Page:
Lithospheric structure of the Canadian Shield inferred from inversion of surface-wave dispersion with thermodynamic a priori constraints
Published:January 01, 2004
N. M. Shapiro, M. H. Ritzwoller, J. C. Mareschal, C. Jaupart, 2004. "Lithospheric structure of the Canadian Shield inferred from inversion of surface-wave dispersion with thermodynamic a priori constraints", Geological Prior Information: Informing Science and Engineering, Andrew Curtis, Rachel Wood
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We argue for and present a reformulation of the seismic surface-wave inverse problem in terms of a thermal model of the upper mantle and apply the method to estimate lithospheric structure across much of the Canadian Shield. The reformulation is based on a steady-state temperature model, which we show to be justified for the studied region. The inverse problem is cast in terms of three thermal parameters: temperature in the uppermost mantle directly beneath Moho, mantle temperature gradient, and the potential temperature of the sublithospheric convecting mantle. In addition to the steady-state constraint, prior physical information on these model parameters is based on surface heat flow and heat production measurements, the condition that melting temperatures were not reached in the crust in Proterozoic times and other theoretical considerations. We present the results of a Monte Carlo inversion of surface-wave data with this ‘thermal parameterization’ subject to the physical constraints for upper mantle shear velocity and temperature, from which we also estimate lithospheric thickness and mantle heat flux. The Monte Carlo inversion gives an ensemble of models that fit the data, providing estimates of uncertainties in model parameters. We also estimate the effect of uncertainties in the interconversion between temperature and seismic velocity. Variations in lithospheric temperature and shear velocity are not well correlated with geological province or surface tectonic history. Mantle heat flow and lithospheric thickness are anti-correlated and vary across the studied region, from 11 mW/m2 and nearly 400 km in the northwest to about 24 mW/m2 and less than 150km in the southeast. The relation between lithospheric thickness and mantle heat flow is consistent with a power law relation similar to that proposed by Jaupart et al. (1998), who argued that the lithosphere and asthenosphere beneath the Canadian Shield are in thermal equilibrium and heat flux into the deep lithosphere is governed by small-scale sublithospheric convection.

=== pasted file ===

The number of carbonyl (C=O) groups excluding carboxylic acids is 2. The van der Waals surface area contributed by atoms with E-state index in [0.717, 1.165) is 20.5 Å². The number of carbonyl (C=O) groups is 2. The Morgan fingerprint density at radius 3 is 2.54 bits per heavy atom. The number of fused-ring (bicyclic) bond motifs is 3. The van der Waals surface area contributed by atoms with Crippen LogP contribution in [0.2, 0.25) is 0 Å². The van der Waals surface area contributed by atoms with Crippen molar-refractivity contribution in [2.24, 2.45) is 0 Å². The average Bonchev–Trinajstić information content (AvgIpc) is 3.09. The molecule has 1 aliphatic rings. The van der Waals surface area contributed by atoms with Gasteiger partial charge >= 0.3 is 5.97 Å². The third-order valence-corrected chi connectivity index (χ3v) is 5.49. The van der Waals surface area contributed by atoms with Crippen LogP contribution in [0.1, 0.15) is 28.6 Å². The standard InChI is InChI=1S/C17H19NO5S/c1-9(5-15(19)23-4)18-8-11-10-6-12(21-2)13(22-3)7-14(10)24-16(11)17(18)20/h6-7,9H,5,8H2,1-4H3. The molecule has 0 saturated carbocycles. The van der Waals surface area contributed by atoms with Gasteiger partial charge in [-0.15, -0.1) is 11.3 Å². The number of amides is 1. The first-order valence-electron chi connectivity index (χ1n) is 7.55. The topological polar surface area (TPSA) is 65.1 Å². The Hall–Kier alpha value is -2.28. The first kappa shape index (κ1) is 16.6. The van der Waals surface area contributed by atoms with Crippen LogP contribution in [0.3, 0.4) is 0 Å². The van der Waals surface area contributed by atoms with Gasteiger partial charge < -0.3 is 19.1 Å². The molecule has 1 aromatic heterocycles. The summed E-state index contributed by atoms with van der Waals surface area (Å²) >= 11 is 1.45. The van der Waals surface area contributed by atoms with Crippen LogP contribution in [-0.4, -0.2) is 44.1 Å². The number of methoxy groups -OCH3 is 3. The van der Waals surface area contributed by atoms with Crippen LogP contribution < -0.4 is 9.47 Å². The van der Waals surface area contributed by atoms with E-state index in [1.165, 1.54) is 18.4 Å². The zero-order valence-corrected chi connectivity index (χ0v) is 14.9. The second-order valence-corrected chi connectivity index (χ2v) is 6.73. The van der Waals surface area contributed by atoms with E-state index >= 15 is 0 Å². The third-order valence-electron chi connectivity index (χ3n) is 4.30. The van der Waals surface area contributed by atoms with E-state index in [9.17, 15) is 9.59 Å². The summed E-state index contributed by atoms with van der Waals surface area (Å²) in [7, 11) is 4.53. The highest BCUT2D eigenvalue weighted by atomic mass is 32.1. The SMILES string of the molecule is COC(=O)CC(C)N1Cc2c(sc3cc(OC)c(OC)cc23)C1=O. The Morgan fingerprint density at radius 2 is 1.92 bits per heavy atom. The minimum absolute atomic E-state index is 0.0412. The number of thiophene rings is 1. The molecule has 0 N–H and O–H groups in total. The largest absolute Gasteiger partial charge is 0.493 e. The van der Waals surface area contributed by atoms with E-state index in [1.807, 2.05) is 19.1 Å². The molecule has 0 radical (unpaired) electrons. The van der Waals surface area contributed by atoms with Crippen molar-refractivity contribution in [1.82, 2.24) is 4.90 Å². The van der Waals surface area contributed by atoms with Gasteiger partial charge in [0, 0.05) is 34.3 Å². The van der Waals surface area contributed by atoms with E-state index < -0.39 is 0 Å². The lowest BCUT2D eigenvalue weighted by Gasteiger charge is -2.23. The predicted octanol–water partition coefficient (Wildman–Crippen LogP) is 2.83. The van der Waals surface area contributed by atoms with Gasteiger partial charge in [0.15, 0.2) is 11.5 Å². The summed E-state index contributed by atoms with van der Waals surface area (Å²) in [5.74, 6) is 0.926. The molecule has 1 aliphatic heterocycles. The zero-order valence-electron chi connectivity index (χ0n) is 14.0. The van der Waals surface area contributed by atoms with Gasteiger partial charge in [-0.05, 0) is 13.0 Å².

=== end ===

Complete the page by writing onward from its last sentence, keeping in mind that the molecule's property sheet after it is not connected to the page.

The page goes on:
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Geological Prior Information: Informing Science and Engineering
Geological prior information represents a new and emerging field within the geosciences. Prior information is the term used to describe previously existing knowledge that can be brought to bear on a new problem. This volume describes a range of methods that can be used to find solutions to practical and theoretical problems using geological prior information, and the nature of geological information that can be so employed. As such, this volume defines how geology can be influential far beyond the confines of its own definition.